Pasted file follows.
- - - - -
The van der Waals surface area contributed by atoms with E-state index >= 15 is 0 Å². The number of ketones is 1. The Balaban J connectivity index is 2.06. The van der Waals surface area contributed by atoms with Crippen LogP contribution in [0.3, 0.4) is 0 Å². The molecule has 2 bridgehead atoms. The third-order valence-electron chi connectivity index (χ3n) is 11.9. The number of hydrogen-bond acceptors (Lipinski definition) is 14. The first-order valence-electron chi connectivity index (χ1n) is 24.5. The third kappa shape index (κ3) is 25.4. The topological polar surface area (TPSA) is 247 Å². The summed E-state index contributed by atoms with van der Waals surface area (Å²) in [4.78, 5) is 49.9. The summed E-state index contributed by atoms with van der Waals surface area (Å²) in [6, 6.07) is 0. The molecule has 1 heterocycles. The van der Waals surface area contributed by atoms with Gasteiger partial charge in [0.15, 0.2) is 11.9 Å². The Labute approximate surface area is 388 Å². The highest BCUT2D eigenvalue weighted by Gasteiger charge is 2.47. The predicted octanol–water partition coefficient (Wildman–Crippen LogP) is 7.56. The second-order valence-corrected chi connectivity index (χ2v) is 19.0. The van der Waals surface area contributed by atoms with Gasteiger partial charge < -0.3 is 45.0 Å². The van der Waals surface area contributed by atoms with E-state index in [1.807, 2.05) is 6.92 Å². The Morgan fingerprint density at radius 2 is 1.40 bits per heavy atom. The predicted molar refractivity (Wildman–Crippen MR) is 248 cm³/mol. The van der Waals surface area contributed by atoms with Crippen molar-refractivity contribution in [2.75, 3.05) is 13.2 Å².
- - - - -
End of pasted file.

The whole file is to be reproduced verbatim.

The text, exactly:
The van der Waals surface area contributed by atoms with E-state index >= 15 is 0 Å². The number of ketones is 1. The Balaban J connectivity index is 2.06. The van der Waals surface area contributed by atoms with Crippen LogP contribution in [0.3, 0.4) is 0 Å². The molecule has 2 bridgehead atoms. The third-order valence-electron chi connectivity index (χ3n) is 11.9. The number of hydrogen-bond acceptors (Lipinski definition) is 14. The first-order valence-electron chi connectivity index (χ1n) is 24.5. The third kappa shape index (κ3) is 25.4. The topological polar surface area (TPSA) is 247 Å². The summed E-state index contributed by atoms with van der Waals surface area (Å²) in [4.78, 5) is 49.9. The summed E-state index contributed by atoms with van der Waals surface area (Å²) in [6, 6.07) is 0. The molecule has 1 heterocycles. The van der Waals surface area contributed by atoms with Gasteiger partial charge in [0.15, 0.2) is 11.9 Å². The Labute approximate surface area is 388 Å². The highest BCUT2D eigenvalue weighted by Gasteiger charge is 2.47. The predicted octanol–water partition coefficient (Wildman–Crippen LogP) is 7.56. The second-order valence-corrected chi connectivity index (χ2v) is 19.0. The van der Waals surface area contributed by atoms with Gasteiger partial charge < -0.3 is 45.0 Å². The van der Waals surface area contributed by atoms with E-state index in [1.807, 2.05) is 6.92 Å². The Morgan fingerprint density at radius 2 is 1.40 bits per heavy atom. The predicted molar refractivity (Wildman–Crippen MR) is 248 cm³/mol. The van der Waals surface area contributed by atoms with Crippen molar-refractivity contribution in [2.75, 3.05) is 13.2 Å².